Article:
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How was Bin Laden's identity verified?

Sketchy reports of DNA testing and facial recognition from Reuters and Huffington Post, and detail from Christie Wilcox, but conspiracy theories persist. Also, was this when Twitter came of age? See the live Twitter stream of an Abbottabad man during the raid, and how the news got out via Twitter, Facebook, and television.

Chernobyl plus 25 years

© iStockphoto.com/Maksym Dragunov

A “positive void coefficient” set off the runaway nuclear reaction, but its long-term effects remain open to debate, writes Roger Highfield in the Telegraph in the best retrospective so far. Other angles are explored in Der Spiegel, and the Washington Post, plus National Geographic, with photos of wildlife in the exclusion zone, and excerpts from an oral history.

Affirming spirituality or blurring the line?

The Templeton Foundation gave its $1.6 million prize Wednesday to astrophysicist Sir Martin Rees. Critics soon reacted. The prize is for "exceptional contributions to affirming life’s spiritual dimension," but one skeptic said it promotes religion "by blurring its well-demarcated border with science." More views here, here, and here. Rees speaks.

An update on the Google book (un)settlement

The controversial Google book settlement has come undone. Although there is talk of trying to revise it or appeal the court ruling against it, it's essentially back to square one for efforts to create a broadly accessible digital public library. An update from NASW's Jeff Hecht of his December 2008 guide to the now-rejected pact.

A cure for the content farm plague?

Google isn't saying that its latest new feature is aimed at operations like Demand Media and Associated Content, but it certainly could be. The search giant has begun giving users a way to permanently block certain sites from appearing in their search results. It requires a Google account and is already available for the Internet Explorer, Firefox and Chrome browsers, with more planned.

Three new critiques of Japan coverage

© iStockphoto.com/Sherwin McGehee

Sixteen days later, the reviews are everywhere. First, a New York Times profile of a Columbia scientist sorting facts from fiction in the radiation realm. Then, from CJR's The Observatory, details about a web site that crowd-sources poor Japan coverage. Finally, in Wired.com, how a popular science writer drew criticism from scientists with his earthquake prediction.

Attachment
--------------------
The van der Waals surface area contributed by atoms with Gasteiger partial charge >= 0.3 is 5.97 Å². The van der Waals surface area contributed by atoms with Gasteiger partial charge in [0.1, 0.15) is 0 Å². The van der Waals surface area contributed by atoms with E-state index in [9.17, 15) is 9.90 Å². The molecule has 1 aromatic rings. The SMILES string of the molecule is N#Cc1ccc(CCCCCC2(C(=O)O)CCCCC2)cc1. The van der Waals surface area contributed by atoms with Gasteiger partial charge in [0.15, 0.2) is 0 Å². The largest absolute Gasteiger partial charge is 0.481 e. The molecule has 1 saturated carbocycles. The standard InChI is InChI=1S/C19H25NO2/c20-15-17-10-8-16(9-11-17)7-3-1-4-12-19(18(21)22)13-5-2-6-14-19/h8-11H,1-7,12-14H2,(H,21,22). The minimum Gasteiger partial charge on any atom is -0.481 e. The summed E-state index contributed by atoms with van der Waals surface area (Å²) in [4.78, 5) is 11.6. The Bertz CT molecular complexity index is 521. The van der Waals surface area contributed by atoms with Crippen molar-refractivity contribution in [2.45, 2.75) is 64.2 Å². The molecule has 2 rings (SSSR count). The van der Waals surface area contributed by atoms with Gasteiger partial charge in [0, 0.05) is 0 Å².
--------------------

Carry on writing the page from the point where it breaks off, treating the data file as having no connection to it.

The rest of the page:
What's next in the Google books case?

A federal judge in New York has set aside the latest version of Google's class action settlement with the Authors Guild over the search giant's scanning and archiving of some 12 million books, many still under copyright. For discussion of what happens now, see this analysis on the Scholarly Kitchen blog, with a list of links to other coverage of the ruling, and a longer review on The Laboratorium.

Another good source for Japan-related news

Science magazine's Science Insider page contains news stories about the triple calamities as well as a section that answers reader questions, such as "Why Are Spent Rods So Deadly?" and "Are Underground Tsunami Shelters a Good Idea?"

A collection of Japan coverage links

From Ed Yong at the Not Exactly Rocket Science blog comes a list of more than three dozen links ranging from explainers and news coverage to political commentary.

The crises in Japan in graphics

Three consecutive calamities — an earthquake, a tsunami, and a crippled nuclear power plant — have challenged journalists and especially news graphics specialists to turn chaos into clear, publishable information. From MediaBistro, here are several noteworthy efforts. Plus one more from The New York Times (hint: use the slider in the middle of each pair of photos).